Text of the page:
In terms of impact, Figure 2A shows that 75% of all manuscripts were published in journals with an SJR between 0.0 and 2.5, with an equal distribution between the studied years. Nonetheless, the highest SJR varied from 13.951 to 21.979, which may indicate that there is some variation in research quality between years. However, based solely on SJR, it is impossible to compare the research quality between research fields. Thus, the best quartile and BFI-ranking systems are important in order to evaluate research quality; and based on the results from the present study, the quality of the research conducted by clinical PhD graduates was high and remained unaltered during the five-year study period. The number of citations decreased systematically from 2013 to 2017, also when self-citations were excluded. However, this is unsurprising, as it is well known that the majority of citations are achieved several years after a manuscript has been published. This provides a negative bias for the manuscripts published in the latter part of the five-year period. Additionally, it is inadequate to evaluate scientific impact solely based on the number of citations. The citation practices differ between research fields, which makes between-field comparisons difficult if not impossible . The FWCI provides a field-weighted citation score, and hence it is a more qualified measure of the scientific impact of articles. As the FWCI of the published manuscripts investigated in the present study is, on average, more than double of the world average, the scientific impact of the clinical PhD theses seems rather solid. The mean FWCI was higher in 2013 than in the successive years; however, as illustrated in Figure 3B, the median is similar between years and hence the difference is mainly driven by a few very high values in 2013.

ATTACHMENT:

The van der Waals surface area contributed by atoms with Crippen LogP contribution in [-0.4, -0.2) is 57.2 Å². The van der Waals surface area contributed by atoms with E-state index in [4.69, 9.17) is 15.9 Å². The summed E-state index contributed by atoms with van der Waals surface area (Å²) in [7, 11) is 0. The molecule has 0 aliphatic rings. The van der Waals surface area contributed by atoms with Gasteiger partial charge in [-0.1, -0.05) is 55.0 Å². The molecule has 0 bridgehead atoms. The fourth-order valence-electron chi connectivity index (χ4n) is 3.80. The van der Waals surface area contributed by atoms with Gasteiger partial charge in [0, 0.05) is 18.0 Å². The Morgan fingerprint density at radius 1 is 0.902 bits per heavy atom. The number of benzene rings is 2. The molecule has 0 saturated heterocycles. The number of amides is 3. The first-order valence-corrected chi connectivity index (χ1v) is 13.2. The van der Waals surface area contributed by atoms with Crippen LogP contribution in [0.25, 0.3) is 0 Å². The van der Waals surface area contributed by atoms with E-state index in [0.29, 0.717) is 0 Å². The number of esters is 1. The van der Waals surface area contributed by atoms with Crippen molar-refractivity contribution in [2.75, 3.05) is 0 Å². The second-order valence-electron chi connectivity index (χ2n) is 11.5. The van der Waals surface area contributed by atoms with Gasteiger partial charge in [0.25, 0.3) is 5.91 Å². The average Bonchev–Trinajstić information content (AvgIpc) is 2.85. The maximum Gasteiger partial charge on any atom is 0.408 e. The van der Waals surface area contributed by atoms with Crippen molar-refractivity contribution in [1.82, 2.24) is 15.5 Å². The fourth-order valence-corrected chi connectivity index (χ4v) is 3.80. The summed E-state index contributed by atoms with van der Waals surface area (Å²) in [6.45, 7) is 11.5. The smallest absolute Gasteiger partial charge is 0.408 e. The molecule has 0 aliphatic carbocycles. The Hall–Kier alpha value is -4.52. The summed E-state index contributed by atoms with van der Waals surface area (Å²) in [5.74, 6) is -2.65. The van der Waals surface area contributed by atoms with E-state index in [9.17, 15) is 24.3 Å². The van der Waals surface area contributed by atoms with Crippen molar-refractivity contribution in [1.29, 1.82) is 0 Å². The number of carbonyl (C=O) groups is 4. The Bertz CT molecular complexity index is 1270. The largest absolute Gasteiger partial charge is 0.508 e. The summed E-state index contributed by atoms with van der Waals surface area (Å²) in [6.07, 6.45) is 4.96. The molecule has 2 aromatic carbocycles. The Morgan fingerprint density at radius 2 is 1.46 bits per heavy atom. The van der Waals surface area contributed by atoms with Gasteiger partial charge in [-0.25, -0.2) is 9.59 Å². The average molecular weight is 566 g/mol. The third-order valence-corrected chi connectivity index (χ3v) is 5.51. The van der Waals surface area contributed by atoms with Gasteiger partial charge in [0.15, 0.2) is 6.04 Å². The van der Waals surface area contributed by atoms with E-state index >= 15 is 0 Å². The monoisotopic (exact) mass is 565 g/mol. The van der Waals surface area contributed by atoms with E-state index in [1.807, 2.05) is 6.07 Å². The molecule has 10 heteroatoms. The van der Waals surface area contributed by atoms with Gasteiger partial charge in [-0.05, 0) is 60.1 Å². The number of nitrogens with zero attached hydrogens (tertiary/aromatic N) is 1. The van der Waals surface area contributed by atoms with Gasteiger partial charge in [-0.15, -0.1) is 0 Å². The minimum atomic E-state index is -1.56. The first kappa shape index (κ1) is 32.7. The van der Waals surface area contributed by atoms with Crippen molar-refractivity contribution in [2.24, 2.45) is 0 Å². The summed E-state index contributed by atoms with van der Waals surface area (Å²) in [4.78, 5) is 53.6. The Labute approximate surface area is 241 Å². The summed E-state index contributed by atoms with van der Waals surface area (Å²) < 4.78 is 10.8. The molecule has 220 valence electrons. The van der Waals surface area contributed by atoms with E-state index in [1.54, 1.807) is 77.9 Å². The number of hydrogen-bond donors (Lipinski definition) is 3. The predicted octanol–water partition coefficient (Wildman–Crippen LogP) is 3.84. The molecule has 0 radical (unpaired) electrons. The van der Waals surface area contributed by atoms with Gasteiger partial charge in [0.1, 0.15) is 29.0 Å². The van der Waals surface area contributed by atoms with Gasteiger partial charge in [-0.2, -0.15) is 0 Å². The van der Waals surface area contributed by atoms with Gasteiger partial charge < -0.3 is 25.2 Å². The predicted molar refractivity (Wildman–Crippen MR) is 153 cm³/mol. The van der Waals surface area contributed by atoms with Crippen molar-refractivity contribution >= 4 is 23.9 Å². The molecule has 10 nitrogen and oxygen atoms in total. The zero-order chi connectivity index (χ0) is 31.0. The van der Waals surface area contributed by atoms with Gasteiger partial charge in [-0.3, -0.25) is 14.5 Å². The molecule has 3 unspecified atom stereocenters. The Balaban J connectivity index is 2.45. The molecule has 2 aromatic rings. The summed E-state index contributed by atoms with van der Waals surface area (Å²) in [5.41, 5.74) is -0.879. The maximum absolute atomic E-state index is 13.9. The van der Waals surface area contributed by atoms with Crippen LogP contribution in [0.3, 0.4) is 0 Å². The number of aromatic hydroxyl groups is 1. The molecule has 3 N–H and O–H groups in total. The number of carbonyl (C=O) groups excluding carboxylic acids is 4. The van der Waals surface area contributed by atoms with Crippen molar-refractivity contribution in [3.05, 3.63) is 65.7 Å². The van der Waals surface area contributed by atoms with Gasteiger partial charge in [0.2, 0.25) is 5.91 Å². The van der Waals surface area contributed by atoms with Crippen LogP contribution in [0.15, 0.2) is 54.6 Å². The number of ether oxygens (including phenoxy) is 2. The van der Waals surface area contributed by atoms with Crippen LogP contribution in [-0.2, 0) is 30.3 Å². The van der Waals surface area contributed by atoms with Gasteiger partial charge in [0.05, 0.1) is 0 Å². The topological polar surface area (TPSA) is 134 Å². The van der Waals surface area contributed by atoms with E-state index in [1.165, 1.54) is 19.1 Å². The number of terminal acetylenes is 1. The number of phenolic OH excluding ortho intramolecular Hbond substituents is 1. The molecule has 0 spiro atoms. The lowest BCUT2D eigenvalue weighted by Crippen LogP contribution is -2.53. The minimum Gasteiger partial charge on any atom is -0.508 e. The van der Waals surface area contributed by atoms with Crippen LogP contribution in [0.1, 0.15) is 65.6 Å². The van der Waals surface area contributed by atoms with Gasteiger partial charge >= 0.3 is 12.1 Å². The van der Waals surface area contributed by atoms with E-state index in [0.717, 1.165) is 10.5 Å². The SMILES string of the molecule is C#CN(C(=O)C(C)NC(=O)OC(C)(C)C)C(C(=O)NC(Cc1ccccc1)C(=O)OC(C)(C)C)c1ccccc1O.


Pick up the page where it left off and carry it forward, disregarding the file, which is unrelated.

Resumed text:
Overall, the present findings suggest that the scientific outcome of clinical PhD theses conducted at the University of Copenhagen was high, as 92% of all manuscripts were published in peer-reviewed journals with a fieldweighted journal ranking and citation impact above the world average. This indicates that the strategic motives behind graduation are not compromising the scientific productivity and quality of the theses.
From the present study it is not possible to evaluate whether the graduates continue publishing new research after obtaining their PhD. However, a previous study reported that approximately 26% of Health Science PhD graduates were still active publishers five years post-graduation , and a similar study on the present population is warranted to establish if publication activity is continued.
Correspondence:Tue Rømer. E-mail:firstname.lastname@example.orgAccepted:24 March 2020Conflicts of interest: none. Disclosure forms provided by the authors are available with the full text of this article at Ugeskriftet.dk/dmjAcknowledgements:The authors would like to express their gratitude toMarie Louise Munch (Graduate School of the Faculty of Health and Medical Sciences, University of Copenhagen) for practical coordination and assistance throughout the study and to Marianne Gauffriau (Copenhagen University Library) for guidance during the planning of the data-acquisition phase of the study.*) Equal contribution.